Five simple steps can extend the life of one of your most valuable sailing tools (published February 2013)
My wife and I regularly sail together, and while we are still reasonably healthy for our age, we need help controlling the sheets and halyards, particularly when the wind gets up. This help comes in the form of winches that provide a mechanical advantage to control heavy loads. While winches are relatively simple, all need regular care to continue working reliably; ignoring this not only guarantees failure at a crucial time, but eventually costs more money.
Winch maintenance is cheap and simple, requiring little more than regular cleaning and lubrication, but many people are put off by the seeming complexity of the job. There are a few things that will make the task easier. The first and most obvious is not to leave the job until it is too late. Even though the photos and diagrams I include with this article are of Barlow winches, most other brands will be similar.
First, remove the winch drum. This heart-stopping maneuver must be achieved without putting anything under the water; select a calm day away from passing traffic—not always easy on a busy harbor. Tie towels or stiff cardboard along the safety lines to hopefully trap loose bits; don’t forget to cover the deck drains, too.
Barlow winches require a special tool to remove the top nut on the drum. This is a simple bent-wire spanner that fits into two 5mm (3/8 inch) diameter holes in the nut. If you do not have this tool, place a small screwdriver into one of the two holes. Insert the winch handle and turn the handle counterclockwise against the screwdriver; reverse to tighten it. If the nut has seized, wash all traces of salt out, then soak with penetrating oil to remove.
The drums on the smaller winches are secured by a machine screw with either a slotted or Allen key head. Carefully remove the rope jaws and stripper arm first from self-tailing winches. Lift the drum from the base. Be careful, as stuck bearings can suddenly fall when most inconvenient. Unscrew any retaining screws from the base to remove the gear assembly. At this point I like to remove the whole operation to the security of the cabin, covering the table with a piece of carpet to trap small pieces and absorb grease and oil.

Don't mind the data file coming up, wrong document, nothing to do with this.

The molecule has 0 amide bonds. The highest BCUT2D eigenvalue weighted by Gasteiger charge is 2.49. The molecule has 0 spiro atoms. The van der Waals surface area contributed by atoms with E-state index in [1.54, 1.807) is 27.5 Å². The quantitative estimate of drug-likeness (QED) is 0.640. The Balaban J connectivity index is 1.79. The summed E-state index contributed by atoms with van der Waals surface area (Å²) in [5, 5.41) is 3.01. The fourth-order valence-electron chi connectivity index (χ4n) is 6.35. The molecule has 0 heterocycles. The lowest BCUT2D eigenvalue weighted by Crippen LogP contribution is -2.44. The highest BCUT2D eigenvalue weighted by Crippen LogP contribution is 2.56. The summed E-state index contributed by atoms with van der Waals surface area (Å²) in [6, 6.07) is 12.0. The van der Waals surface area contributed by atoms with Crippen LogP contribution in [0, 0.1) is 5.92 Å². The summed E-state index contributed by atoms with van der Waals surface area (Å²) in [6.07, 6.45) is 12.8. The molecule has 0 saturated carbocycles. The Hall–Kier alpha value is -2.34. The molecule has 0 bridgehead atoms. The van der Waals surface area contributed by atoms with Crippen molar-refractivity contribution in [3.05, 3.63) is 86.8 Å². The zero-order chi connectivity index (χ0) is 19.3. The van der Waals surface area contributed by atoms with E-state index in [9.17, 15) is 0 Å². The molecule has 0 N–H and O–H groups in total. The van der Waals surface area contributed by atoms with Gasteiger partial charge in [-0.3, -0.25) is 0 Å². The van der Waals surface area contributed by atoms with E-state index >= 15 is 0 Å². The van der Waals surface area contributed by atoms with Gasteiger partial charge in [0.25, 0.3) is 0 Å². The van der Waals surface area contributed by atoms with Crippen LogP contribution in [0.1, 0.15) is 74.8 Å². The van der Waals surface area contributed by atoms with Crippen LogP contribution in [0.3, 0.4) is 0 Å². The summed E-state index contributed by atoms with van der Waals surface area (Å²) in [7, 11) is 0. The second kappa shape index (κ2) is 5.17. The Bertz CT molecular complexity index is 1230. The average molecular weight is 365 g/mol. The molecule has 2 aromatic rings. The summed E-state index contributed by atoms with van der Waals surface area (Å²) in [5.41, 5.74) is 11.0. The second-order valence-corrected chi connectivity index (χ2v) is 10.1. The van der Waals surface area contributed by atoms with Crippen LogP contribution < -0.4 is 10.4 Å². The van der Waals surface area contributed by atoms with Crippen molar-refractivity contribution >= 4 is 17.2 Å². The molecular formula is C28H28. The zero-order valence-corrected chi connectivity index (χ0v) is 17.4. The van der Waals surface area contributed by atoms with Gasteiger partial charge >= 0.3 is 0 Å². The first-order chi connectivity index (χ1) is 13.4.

Next, remove bearings and sleeves from the main shaft. Lay the pieces out in the order they are removed so is easier to reassemble afterwards. Unless you have the exploded drawing, use a digital camera to take a few photos so reassembly is simplified and you have a reference for next time.
Locate the ratchet pawls. There will be two pairs on two-speed winches; one engages the high gear, the other the low gear. On a single speed winch, expect only one pair. The pawls are retained in the gear socket by a small spring; these are easily lost. Keep a plentiful supply of springs and pawls, as they are inexpensive and the winch is useless without them. Also keep a supply of any clips or screws specific to your winches. Note where washers are fitted as gear spacing is important. If your winch has sprung rope-jaws, remove these. Undo all retaining screws evenly and lift off the top plate together with the retaining screws, remembering where any locating lugs are positioned. Next, remove springs and any spacers or locators, then remove and separate the complete assembly. Inspect the assembly for wear. When reassembling the jaws, carefully fit locating lugs in their original place.